Mirror Representations of Self
Infants’ reactions to mirrors were observed by modifying an ingenious technique that was independently developed by Gallup (1968) and by Amsterdam (1968). Sixteen infants in each of six age groups were observed in the following mirror situations. Infants were first placed in front of a large mirror and observed. Then, a dot of rouge was placed on the infants’ noses by their mothers, and they were again observed in front of the mirror. Following this procedure, the experimenter applied a dot of rouge to the mothers’ noses, and the infants’ reactions to their mothers’ marked faces were noted. After they had seen their mothers, the infants were placed in front of the mirror for a third time. This design was used in order to: (1) provide a standardized observation procedure; (2) provide a descriptive account of infants’ responses to mirrors at different ages; (3) study the effect of rouge application on self-directed behavior, using an unmarked condition as a baseline; (4) compare infants’ ability to recognize a mark on their mothers’ noses as well as their own, in order to test the salience of this specific facial distortion; and (5) see whether maternal mark recognition facilitates subsequent self-directed behavior, since noticing the rouge on the mother may “prime” the child for noticing it.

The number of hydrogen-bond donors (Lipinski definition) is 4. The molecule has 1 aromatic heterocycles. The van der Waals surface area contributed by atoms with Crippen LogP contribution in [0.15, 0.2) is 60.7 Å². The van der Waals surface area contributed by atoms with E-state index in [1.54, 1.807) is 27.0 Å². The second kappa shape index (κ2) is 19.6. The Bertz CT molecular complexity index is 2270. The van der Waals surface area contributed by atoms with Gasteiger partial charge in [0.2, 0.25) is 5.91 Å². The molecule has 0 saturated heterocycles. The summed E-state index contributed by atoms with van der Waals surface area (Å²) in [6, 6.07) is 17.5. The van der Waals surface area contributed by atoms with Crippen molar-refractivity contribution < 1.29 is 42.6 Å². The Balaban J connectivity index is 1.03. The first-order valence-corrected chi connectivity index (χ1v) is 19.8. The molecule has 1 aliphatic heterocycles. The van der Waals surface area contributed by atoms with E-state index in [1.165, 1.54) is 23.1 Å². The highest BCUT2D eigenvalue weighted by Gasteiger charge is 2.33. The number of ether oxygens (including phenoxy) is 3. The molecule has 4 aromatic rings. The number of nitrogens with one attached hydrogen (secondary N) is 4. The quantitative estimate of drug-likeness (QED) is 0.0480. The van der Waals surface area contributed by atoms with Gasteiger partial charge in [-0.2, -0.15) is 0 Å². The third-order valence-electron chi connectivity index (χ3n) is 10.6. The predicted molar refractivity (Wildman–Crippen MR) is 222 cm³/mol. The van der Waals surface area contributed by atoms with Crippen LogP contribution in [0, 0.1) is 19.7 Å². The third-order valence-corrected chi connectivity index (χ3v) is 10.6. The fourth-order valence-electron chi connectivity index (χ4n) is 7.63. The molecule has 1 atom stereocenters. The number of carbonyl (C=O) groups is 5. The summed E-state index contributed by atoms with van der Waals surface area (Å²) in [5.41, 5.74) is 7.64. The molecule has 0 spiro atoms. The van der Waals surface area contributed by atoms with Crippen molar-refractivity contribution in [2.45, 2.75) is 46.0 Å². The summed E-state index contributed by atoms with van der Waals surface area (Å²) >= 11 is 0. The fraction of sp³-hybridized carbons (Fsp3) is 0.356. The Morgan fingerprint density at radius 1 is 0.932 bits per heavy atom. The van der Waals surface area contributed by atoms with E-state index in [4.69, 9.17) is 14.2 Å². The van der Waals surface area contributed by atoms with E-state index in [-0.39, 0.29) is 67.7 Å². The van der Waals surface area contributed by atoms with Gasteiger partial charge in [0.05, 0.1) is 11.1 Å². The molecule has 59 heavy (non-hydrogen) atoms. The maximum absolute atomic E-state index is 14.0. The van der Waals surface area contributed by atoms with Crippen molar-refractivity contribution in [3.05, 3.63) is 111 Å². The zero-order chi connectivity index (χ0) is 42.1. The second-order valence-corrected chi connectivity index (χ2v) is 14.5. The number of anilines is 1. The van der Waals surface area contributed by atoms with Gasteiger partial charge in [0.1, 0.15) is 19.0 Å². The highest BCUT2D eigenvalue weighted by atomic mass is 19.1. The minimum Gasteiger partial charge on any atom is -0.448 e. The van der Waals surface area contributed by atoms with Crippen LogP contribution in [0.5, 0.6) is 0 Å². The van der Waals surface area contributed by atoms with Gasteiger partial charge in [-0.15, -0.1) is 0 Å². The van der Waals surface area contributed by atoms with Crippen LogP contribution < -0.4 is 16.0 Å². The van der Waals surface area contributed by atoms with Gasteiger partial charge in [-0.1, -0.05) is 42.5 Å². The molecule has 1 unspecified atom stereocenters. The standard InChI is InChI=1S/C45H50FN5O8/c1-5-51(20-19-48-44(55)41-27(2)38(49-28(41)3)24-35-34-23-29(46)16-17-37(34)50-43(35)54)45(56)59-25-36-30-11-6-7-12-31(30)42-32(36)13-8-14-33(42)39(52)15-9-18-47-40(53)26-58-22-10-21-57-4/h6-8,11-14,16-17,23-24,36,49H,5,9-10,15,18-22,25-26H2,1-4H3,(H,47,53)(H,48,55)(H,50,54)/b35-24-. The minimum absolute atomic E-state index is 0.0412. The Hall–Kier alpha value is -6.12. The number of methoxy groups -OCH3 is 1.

KeywordsFatigue Recombination Dition
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